PPEL 310: Analytic Tools in Philosophy, Politics & Economics
Tu Th 3:30PM - 4:45PM: Engineering, Rm 304
OPEN ONLY TO PPEL MAJORS WHO HAVE BEEN ADMITTED TO ADVANCED STANDING
The aim is to introduce students to the ways in which economic analysis has been applied to issues in social and political philosophy. It is neither a course in economics nor in the philosophy of economics, but concerns the ways in which tools from economics have been applied to the problems of social and political theory.
The course is divided into four parts:
(1) Rationality and utility. We shall consider the relations between instrumental rationality, Homo Economicus and formal utility theory, including different conceptions of the notion of a preference and utility functions. These ideas are the foundations of the course. We will also examine whether moral agents can be modeled in terms of utility theory.
(2) Efficiency. We shall examine the concept of efficiency, and how it can be understood as a demand of parametric rationality. The ideas of public goods and externalities will be examined.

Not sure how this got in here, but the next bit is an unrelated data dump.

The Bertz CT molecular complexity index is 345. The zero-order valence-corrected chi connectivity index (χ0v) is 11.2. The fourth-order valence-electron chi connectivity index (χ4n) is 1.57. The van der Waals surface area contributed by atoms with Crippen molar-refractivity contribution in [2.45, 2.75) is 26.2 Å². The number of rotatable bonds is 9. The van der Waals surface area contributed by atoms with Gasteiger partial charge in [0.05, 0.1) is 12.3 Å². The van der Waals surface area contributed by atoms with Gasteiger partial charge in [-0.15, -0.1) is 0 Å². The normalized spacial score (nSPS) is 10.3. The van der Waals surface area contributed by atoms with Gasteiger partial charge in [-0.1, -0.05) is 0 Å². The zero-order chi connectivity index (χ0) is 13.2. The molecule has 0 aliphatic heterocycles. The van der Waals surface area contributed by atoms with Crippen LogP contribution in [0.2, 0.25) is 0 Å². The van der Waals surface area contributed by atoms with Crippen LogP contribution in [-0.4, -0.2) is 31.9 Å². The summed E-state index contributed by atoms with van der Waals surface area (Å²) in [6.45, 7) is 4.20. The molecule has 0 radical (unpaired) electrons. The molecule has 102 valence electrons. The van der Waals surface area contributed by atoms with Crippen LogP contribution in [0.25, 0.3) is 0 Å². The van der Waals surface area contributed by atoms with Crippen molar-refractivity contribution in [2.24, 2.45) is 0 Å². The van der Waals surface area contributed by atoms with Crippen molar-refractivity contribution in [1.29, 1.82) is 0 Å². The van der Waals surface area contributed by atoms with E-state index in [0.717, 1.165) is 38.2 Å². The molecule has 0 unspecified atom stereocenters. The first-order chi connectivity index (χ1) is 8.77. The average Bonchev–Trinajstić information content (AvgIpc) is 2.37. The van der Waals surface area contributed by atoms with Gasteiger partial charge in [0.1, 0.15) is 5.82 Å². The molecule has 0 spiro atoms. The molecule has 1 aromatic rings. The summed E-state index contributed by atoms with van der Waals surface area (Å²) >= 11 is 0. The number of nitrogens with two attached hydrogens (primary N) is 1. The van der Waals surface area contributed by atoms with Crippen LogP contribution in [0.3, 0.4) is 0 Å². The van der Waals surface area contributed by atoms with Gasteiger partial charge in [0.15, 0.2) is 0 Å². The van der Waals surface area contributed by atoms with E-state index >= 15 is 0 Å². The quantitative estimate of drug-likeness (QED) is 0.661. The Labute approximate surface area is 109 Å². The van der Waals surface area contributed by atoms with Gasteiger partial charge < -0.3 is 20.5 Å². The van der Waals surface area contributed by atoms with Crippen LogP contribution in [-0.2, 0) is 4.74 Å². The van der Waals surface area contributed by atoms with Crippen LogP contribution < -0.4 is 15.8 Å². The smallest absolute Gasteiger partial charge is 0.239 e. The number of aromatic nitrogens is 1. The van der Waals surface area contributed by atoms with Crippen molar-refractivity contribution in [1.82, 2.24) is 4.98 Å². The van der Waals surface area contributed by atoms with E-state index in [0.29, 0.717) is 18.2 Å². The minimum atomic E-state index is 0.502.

(2) Games. We consider strategic rationality in the forms of games of chicken, the prisoner's dilemma and cooperative games. We will examine games in both their strategic and extensive forms. Applications of game theory to public goods problems (including those that concern moral and social order) will be a main focus. Nash equilibria and subgame perfection are among the concepts discussed. We examine some iterated and evolutionary game theory.
(4) Social Choice and Democracy. Democracy can be understood as a way a society makes a collective choice. We examine in this part both the formal aspects of social choice and their applications to democracy. We look at the ideas of an Arrovian social welfare function and a collective choice rule. May's theorem and Arrow's theorem are the focus, though we shall consider more general questions concerning strategic voting and path dependency of political decisions. Arguments as to whether Arrow's theorem is relevant to understanding real world democracy will be another important focus.
PPEL 320: Classics in Political Economy